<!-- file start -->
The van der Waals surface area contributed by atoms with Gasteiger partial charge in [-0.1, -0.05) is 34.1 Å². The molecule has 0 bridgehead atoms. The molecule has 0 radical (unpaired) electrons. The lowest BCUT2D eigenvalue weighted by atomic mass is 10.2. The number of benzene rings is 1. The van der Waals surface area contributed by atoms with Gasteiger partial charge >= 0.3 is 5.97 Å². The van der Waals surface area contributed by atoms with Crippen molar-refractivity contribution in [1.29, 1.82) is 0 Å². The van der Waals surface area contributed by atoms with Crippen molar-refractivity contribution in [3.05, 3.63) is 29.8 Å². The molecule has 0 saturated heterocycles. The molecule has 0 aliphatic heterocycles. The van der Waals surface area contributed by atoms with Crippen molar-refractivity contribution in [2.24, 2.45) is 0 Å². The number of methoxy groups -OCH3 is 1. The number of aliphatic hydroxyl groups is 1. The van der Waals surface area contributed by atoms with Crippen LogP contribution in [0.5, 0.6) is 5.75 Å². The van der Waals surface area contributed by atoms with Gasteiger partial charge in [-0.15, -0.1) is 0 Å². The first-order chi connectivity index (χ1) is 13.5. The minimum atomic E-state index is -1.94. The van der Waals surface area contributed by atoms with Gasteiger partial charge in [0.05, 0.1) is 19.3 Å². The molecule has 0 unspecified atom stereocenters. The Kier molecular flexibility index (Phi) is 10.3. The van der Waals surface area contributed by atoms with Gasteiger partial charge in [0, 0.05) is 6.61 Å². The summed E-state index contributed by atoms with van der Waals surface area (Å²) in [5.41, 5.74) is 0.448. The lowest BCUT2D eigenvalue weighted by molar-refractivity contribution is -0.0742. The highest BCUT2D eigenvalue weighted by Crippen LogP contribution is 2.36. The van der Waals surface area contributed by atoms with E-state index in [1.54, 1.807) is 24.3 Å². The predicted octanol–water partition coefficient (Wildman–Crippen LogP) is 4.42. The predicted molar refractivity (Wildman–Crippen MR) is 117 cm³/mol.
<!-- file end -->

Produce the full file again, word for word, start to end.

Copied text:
The van der Waals surface area contributed by atoms with Gasteiger partial charge in [-0.1, -0.05) is 34.1 Å². The molecule has 0 bridgehead atoms. The molecule has 0 radical (unpaired) electrons. The lowest BCUT2D eigenvalue weighted by atomic mass is 10.2. The number of benzene rings is 1. The van der Waals surface area contributed by atoms with Gasteiger partial charge >= 0.3 is 5.97 Å². The van der Waals surface area contributed by atoms with Crippen molar-refractivity contribution in [1.29, 1.82) is 0 Å². The van der Waals surface area contributed by atoms with Crippen molar-refractivity contribution in [3.05, 3.63) is 29.8 Å². The molecule has 0 saturated heterocycles. The molecule has 0 aliphatic heterocycles. The van der Waals surface area contributed by atoms with Crippen molar-refractivity contribution in [2.24, 2.45) is 0 Å². The number of methoxy groups -OCH3 is 1. The number of aliphatic hydroxyl groups is 1. The van der Waals surface area contributed by atoms with Crippen LogP contribution in [0.5, 0.6) is 5.75 Å². The van der Waals surface area contributed by atoms with Gasteiger partial charge in [-0.15, -0.1) is 0 Å². The first-order chi connectivity index (χ1) is 13.5. The minimum atomic E-state index is -1.94. The van der Waals surface area contributed by atoms with Gasteiger partial charge in [0.05, 0.1) is 19.3 Å². The molecule has 0 unspecified atom stereocenters. The Kier molecular flexibility index (Phi) is 10.3. The van der Waals surface area contributed by atoms with Gasteiger partial charge in [0, 0.05) is 6.61 Å². The summed E-state index contributed by atoms with van der Waals surface area (Å²) in [5.41, 5.74) is 0.448. The lowest BCUT2D eigenvalue weighted by molar-refractivity contribution is -0.0742. The highest BCUT2D eigenvalue weighted by Crippen LogP contribution is 2.36. The van der Waals surface area contributed by atoms with E-state index in [1.54, 1.807) is 24.3 Å². The predicted octanol–water partition coefficient (Wildman–Crippen LogP) is 4.42. The predicted molar refractivity (Wildman–Crippen MR) is 117 cm³/mol.